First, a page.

How the Israel-Gaza Protests Could Hurt the Democratic Party


It’s a nightmare scenario for Democrats: Protesters disrupt their convention this summer; they clash with the police; chaos seems to take hold.

It may not be imaginary. As protests over Israel’s war in Gaza continue to intensify, especially on college campuses, activists are preparing to be in Chicago this summer for the Democratic National Convention.

The very idea sends some Democrats right back to 1968, when their convention, also in Chicago, was overshadowed by infighting and violence between the police and antiwar protesters. Back then, many voters watching the nightly news got the impression that the party could not control its own delegates, never mind a country that was wrestling with an unpopular war.

Protests over the Israel-Hamas war could also complicate this year’s convention and the Democratic messaging for President Biden, whom Republicans have eagerly cast as too indulgent of chaos and disorder in American society. Last week, Fox News and other conservative outlets repeatedly showed demonstrations that made the country seem on the edge: Columbia University sending in the police to arrest students on campus; protesters shouting “genocide!” at President Biden at a campaign stop; demonstrators chaining themselves to cars to block traffic, creating gridlock.

“The whole Republican message is, ‘The world is out of control and Biden is not in command,’” said David Axelrod, the Democratic strategist and adviser to former President Barack Obama. “They will exploit any images of disorder to abet and support it.”

Certainly, there are differences between now and 1968, starting with how conventions are run. They are much more tightly programmed, with fewer, if any, floor fights.

And the United States has a long, vibrant history of embracing raucous political protest, toward idealistic ends.

But the 1968 convention stamped Democrats with a legacy that is hard to shake.

The convention was preceded by the assassinations of Robert Kennedy and the Rev. Dr. Martin Luther King Jr. Hubert Humphrey had won the Democratic nomination after President Lyndon B. Johnson decided not to run, knowing he could not win.

Antiwar protests, too, had the country on edge. By the late 1960s, a majority of Americans were opposed to the Vietnam War. But the antiwar movement had alienated many voters, as some demonstrations became violent.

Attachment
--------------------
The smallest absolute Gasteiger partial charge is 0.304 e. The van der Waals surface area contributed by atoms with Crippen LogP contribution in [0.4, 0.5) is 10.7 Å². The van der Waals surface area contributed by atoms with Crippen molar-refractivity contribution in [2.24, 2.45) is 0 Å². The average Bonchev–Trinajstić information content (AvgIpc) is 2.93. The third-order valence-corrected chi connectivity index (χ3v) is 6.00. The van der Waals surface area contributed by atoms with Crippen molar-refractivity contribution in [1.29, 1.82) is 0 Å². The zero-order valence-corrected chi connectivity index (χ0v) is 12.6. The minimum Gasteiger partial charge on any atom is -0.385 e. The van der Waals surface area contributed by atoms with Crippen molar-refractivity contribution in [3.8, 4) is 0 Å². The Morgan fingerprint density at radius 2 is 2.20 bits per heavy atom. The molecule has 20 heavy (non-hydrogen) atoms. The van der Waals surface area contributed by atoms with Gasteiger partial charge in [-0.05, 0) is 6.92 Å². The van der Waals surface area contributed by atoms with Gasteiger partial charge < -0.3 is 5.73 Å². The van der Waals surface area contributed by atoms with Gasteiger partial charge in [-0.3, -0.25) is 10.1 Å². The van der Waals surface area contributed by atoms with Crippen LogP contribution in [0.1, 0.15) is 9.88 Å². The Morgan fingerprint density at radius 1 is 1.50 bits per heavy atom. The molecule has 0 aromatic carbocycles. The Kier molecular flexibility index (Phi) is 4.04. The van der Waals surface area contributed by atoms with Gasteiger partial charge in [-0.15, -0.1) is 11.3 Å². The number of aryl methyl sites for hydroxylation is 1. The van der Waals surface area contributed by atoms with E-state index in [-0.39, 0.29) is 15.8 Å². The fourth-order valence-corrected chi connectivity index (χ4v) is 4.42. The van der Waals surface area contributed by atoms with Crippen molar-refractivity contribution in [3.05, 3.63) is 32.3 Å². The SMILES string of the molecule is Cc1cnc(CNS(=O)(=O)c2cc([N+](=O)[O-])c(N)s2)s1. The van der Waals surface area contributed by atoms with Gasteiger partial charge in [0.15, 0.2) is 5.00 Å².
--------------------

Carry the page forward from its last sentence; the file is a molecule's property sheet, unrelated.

“A majority of Americans by 1968 were actually opposed to the war,” said David Greenberg, a professor of history and journalism at Rutgers University. “But they were even more opposed to the antiwar movement. Many antiwar protesters were peaceful, but many were not.”

Outside of the 1968 Democratic National Convention hall, protesters mocked the proceedings. Some threw red paint to simulate blood; others occupied major thoroughfares to shut down traffic. The Yippies nominated a pig for president.

When demonstrators set up camp at a local park, the police were called in. The ensuing violence shook the country and ultimately helped Richard M. Nixon win election.

What Americans took away from those scenes of the police and protesters fighting in the streets was not that civil disobedience was a healthy part of American democracy — but that they’d had enough, said Timothy Naftali, who teaches public policy at Columbia University.

“Its debatable whether they achieved anything other than ensuring Richard Nixon was re-elected,” Mr. Naftali said.

The nightmare scenario for Democrats is a chaotic scene that resembles the 1968 convention.

“We’ve got a big antiwar movement, lots of tumult, a convention in Chicago. What could go wrong?” asked Mr. Axelrod, only half-jokingly.

For months, protesters have interrupted campaign events for Mr. Biden and other Democrats. They have glued their hands to a wall and disrupted speeches, including one at a high-profile fund-raiser for the president at Radio City Music Hall in Manhattan last month. At one point during that event, Mr. Obama challenged one heckler, admonishing, “You can’t just talk and not listen.” He received a hearty round of applause.

Donald J. Trump has never shied away from portraying his political adversaries as too coddling of unruly demonstrators. During the 2020 campaign, Mr. Trump tried to cast himself in the tradition of Republicans like Nixon, who championed themselves as the guardians of law and order. Mr. Trump even declared himself, “your president of law and order.”

He was borrowing a page from the playbook of former President Ronald Reagan, who as governor of California ordered the National Guard in 1969 to disperse student demonstrators at the University of California, Berkeley. That event, which became known as “Bloody Thursday,” led to more than 1,000 arrests as some 2,000 guardsmen moved in. And Reagan’s political stock rose.

What worked for Reagan may not for Republicans today, if only because of Mr. Trump’s support for the rioters who assaulted the Capitol on Jan. 6, 2021.

“That really muddles what Republicans were known for,” Mr. Naftali said.

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